; I :IYhe-great practical fvallleffiffth new. apparatus. ecom'cs' obvious upon considering the iact 5 that.
am of a circle; i As this indicator iolows thecu'r' 'valzure :of Ii the globe 4051:1318 globe encased :by he member; 45.5 :In' using ide'vice' the ihsm sphier'e roflafvediin relation to the globe lil unt I its edge i connects the point of ildeparturei with; I I the point; of destination; :'I'he= position of the i indicai'nr point; 45w within iahescale constitutedby the II iatitude-circies will then show the mag 01 be'idct'erm inedf as between she polar :axis of .1
will be possible to use the great circle finder even when the sky is overcast,
I wish it to be understood that although in order to make clear the nature of my invention I have described certain specific examples thereof I ing a sight movable abouta horizontal axis and also about an axis intersecting the first-mentioned axis, means for rotating said sight about the first-mentioned axis in accordance with the movement of the instrument relatively to the earth, means for rotating the sight about the second-mentioned axis in accordance with the rotation of the earth about its own axis, and means for moving said sight to alter the angle between said two axes and make it equal to the angle between the earths axis and a line perpendicular to the plane of the great circle path to be traveled,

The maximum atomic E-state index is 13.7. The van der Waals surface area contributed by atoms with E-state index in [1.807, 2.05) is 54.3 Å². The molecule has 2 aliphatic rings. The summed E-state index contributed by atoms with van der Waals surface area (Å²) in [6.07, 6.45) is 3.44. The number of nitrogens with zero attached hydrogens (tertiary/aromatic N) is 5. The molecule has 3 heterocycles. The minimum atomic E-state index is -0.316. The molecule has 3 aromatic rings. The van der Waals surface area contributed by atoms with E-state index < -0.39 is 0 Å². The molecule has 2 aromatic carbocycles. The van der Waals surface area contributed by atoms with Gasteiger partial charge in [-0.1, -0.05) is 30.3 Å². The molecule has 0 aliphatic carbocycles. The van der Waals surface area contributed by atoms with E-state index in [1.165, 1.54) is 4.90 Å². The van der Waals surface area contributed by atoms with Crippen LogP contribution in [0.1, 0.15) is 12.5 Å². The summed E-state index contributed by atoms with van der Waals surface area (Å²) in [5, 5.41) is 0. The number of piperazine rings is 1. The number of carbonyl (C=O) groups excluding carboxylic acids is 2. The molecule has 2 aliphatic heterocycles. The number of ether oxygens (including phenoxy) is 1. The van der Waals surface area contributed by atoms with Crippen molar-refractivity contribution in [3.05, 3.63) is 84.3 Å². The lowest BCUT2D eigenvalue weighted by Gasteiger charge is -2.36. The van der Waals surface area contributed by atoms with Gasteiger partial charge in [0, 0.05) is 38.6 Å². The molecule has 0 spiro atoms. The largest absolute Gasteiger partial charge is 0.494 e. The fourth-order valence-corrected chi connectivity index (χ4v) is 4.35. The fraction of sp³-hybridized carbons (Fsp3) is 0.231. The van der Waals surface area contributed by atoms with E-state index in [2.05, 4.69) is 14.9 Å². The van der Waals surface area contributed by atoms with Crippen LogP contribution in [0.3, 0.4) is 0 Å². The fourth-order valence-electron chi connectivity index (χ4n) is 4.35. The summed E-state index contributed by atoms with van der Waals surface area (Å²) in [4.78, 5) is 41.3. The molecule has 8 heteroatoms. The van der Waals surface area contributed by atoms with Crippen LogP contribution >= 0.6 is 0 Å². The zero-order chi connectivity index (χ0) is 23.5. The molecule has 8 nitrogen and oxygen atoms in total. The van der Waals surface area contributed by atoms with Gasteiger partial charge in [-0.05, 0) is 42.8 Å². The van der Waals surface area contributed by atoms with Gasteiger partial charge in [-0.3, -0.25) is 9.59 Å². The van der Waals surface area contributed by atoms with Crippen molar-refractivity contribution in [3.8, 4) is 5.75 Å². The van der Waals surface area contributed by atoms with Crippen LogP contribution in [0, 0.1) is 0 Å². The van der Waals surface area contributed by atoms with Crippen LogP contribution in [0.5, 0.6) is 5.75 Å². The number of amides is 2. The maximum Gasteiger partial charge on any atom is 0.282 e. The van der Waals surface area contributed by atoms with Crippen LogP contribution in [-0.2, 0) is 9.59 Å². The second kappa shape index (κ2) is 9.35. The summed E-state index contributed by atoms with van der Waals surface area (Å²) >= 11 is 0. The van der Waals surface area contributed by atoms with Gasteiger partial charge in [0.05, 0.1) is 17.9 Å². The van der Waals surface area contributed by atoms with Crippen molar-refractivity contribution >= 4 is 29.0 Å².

at the center of such great circle.
2. An apparatus for finding'a definite great circle travel path containing an optical sight adapted to be directed to an astronomical fixed point, a support rotatable about a vertical axis, a tubing at right angles to the said support and rotatably mounted on it to turn about a horizontal axis, a second tubing, mechanical means pivotally conmeeting the first-named tubing with the second tubing to permit the latter to turn relatively to the former about an axis transverse to both of said axes, the said optical sight being mounted on the second tubing and rotatable about the geometrical axis of this tubing, and an optical system located within the tubings and co-operating with the said optical sight, the said optical system comprising an optical pivot arranged within the mechanical means pivotally connecting the said second tubing with the first-named tubing.